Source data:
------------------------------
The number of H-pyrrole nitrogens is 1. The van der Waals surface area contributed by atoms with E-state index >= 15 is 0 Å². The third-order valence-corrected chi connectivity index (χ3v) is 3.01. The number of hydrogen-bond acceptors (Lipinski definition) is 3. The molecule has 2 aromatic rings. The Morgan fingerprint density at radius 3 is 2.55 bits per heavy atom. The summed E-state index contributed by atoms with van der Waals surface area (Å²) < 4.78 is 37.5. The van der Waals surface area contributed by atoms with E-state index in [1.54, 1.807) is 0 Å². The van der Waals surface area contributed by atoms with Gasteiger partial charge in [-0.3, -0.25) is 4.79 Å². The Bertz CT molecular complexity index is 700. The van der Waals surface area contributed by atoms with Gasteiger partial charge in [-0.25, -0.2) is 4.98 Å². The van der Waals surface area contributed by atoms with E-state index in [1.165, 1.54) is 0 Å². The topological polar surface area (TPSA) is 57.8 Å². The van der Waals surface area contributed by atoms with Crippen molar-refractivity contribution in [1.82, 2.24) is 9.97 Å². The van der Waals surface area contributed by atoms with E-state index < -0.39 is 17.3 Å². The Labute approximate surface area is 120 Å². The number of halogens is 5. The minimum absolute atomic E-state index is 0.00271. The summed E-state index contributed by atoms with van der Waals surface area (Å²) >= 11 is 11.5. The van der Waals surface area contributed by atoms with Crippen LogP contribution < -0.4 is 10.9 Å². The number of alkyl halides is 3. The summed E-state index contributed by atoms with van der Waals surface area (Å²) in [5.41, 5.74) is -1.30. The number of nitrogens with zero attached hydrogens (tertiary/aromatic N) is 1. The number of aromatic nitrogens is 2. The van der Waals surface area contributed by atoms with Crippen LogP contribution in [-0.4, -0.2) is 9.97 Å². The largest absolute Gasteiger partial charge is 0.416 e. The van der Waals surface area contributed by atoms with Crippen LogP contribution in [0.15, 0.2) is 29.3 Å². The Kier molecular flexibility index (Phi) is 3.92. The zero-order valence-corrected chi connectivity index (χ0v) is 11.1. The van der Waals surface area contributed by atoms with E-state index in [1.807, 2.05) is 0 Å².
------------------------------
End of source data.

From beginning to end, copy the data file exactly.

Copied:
The number of H-pyrrole nitrogens is 1. The van der Waals surface area contributed by atoms with E-state index >= 15 is 0 Å². The third-order valence-corrected chi connectivity index (χ3v) is 3.01. The number of hydrogen-bond acceptors (Lipinski definition) is 3. The molecule has 2 aromatic rings. The Morgan fingerprint density at radius 3 is 2.55 bits per heavy atom. The summed E-state index contributed by atoms with van der Waals surface area (Å²) < 4.78 is 37.5. The van der Waals surface area contributed by atoms with E-state index in [1.54, 1.807) is 0 Å². The van der Waals surface area contributed by atoms with Gasteiger partial charge in [-0.3, -0.25) is 4.79 Å². The Bertz CT molecular complexity index is 700. The van der Waals surface area contributed by atoms with Gasteiger partial charge in [-0.25, -0.2) is 4.98 Å². The van der Waals surface area contributed by atoms with E-state index in [1.165, 1.54) is 0 Å². The topological polar surface area (TPSA) is 57.8 Å². The van der Waals surface area contributed by atoms with Crippen molar-refractivity contribution in [1.82, 2.24) is 9.97 Å². The van der Waals surface area contributed by atoms with E-state index < -0.39 is 17.3 Å². The Labute approximate surface area is 120 Å². The number of halogens is 5. The minimum absolute atomic E-state index is 0.00271. The summed E-state index contributed by atoms with van der Waals surface area (Å²) >= 11 is 11.5. The van der Waals surface area contributed by atoms with Crippen LogP contribution < -0.4 is 10.9 Å². The number of alkyl halides is 3. The summed E-state index contributed by atoms with van der Waals surface area (Å²) in [5.41, 5.74) is -1.30. The number of nitrogens with zero attached hydrogens (tertiary/aromatic N) is 1. The number of aromatic nitrogens is 2. The van der Waals surface area contributed by atoms with Crippen LogP contribution in [-0.4, -0.2) is 9.97 Å². The largest absolute Gasteiger partial charge is 0.416 e. The van der Waals surface area contributed by atoms with Crippen LogP contribution in [0.15, 0.2) is 29.3 Å². The Kier molecular flexibility index (Phi) is 3.92. The zero-order valence-corrected chi connectivity index (χ0v) is 11.1. The van der Waals surface area contributed by atoms with E-state index in [1.807, 2.05) is 0 Å².